Conor: How long does that take? How many stages are involved?
Mathias: To have a first MVP, it’s around six months. It requires a lot of work, so it’s a big investment. The advantage of the digital form is that you can always bring some improvements. There is no big release date. You can start with a few beta testers and improve the game along the way. All our games, both the beer game and the Ling Games, are never fixed. They can always have some improvements, always in a good way of course, not to go backwards.
This type of project must be well thought out, to see who it is for, how can it benefit a community or a public for that kind of game. It’s not only about the game, it’s also about who could benefit from it, how do you distribute it, how do you communicate about it, and where does it fit in a class for example in a program. It’s not a task to launch a new game, it must be well organized.
Conor: Are there any differences between the flavors that you present to companies? Because again, you collaborate with both universities and companies. Are there any differences in the mechanics or the settings for company tutorials and student tutorials?
Mathias: There are some differences. In general, the learnings are around the same, but the usage is a bit different. In universities, they have larger classes so the way for the instructor to organize his class is a bit different. He will probably need to have some links to organize the teams a bit more easily if you have a big audience.
Universities sometimes want to have a grade for the students, so they want to have a way to extract the results for a rank. The customization possibilities are used a bit more by companies because universities don’t really mind having a base scenario that doesn’t fit any specific industry. But in the companies, they like to have the name of the plant, for example, having the stages in the supply chain really reflect their own supply chain.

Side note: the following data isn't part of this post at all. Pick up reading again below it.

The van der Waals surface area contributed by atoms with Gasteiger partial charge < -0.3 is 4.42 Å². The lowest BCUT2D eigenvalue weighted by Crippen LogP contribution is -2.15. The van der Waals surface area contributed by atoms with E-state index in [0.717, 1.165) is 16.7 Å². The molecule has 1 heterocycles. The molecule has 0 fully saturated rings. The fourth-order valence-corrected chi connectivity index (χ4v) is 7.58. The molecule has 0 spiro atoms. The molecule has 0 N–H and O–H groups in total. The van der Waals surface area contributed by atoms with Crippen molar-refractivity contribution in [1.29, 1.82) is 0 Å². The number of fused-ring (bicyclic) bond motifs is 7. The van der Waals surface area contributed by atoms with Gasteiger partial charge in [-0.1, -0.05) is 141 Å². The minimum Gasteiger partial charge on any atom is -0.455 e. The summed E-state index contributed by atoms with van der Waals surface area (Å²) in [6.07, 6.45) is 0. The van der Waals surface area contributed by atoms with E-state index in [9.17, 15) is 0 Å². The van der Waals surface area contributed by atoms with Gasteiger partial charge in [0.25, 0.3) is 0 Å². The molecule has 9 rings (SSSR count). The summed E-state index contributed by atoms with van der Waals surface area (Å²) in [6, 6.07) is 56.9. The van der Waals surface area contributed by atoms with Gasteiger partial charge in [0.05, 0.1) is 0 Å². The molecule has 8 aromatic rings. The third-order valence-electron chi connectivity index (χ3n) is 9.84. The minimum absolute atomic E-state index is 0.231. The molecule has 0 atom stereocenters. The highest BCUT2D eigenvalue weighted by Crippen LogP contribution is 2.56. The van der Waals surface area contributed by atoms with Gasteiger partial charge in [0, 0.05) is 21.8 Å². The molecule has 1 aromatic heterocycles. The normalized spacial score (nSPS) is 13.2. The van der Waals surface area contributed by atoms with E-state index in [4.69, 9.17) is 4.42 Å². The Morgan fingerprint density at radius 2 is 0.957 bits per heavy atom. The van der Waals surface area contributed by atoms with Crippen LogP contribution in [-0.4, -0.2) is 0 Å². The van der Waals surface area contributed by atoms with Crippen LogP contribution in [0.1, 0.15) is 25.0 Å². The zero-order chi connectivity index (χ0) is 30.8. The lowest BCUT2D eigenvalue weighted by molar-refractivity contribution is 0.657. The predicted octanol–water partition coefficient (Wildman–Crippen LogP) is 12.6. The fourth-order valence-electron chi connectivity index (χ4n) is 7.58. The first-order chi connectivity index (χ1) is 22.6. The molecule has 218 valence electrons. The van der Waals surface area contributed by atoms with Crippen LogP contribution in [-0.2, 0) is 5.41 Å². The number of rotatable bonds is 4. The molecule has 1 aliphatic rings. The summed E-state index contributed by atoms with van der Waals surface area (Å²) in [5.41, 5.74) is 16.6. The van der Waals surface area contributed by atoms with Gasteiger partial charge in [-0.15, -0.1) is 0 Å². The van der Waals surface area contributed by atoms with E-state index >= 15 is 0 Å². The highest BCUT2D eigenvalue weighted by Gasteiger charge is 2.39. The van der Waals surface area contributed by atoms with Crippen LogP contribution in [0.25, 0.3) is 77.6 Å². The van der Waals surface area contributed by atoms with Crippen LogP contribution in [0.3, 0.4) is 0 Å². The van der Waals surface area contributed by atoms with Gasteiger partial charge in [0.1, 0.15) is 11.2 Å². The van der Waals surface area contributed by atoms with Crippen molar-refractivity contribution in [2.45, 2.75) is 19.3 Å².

Conor: In terms of AI, I know here we talk a lot about AI and supply chain. Is there any place for AI and supply chain games in the near future?
Mathias: Not for now, not really. AI would add a layer of complexity, and for now, I don’t really see how it could fit in the scenario. Perhaps if there is an interesting learning outcome that we could materialize out of it, that could be a kind of scenario we could add.
For now, we try to simplify how the game works, make it really easy for people to understand how to take the decisions. Even having some very basic MRP formulas from the start of the MRP can be even better. What is interesting in the games is also that you want to simplify reality to then be able to go further.
Conor: Thank you, Mathias. And actually, Joannes, that presents a nice question because we finished SKS, it’s available, we’ve shipped out the first couple of batches of boxes. But looking back now, are there any changes you would make or alternatively, like Mathias, different variations of the beer game, the lean game, is there any variations you would add in future pressings?
Joannes: I don’t know, frankly. That was part of the fun of doing SK, you just take some inspiration here and there. It’s interesting to sometimes do stuff without having a grand plan, just let it happen.
I believe that’s also true for research and development. Most of the breakthroughs at Lokad started as stuff which looked like fun, I should just try. I don’t have a grand plan, I’m not sure what I will get, I will just shake the tree and see if something comes.
Sometimes you’re satisfied with the results. That was part of my answer to seriousness. The problem is that if you only want the thing is that if you want to expose yourself to actual discovery or actual innovation, you have to do stuff where you look like a fool sometimes.
Too much seriousness blocks in your mind the very possibility to explore venues. So I think that’s something that is interesting. So again, because SK is just a small project on the side on the grand scale of Lokad, it’s not a big thing, but we enjoyed it a lot.
There is probably some tuning involved where we could have made the penalties for stock out much more severe. But that’s more tuning and probably there would be some tuning for the rules. Like if you’re a savvy player, we can do the hard mode where most people would finish the game with a profit.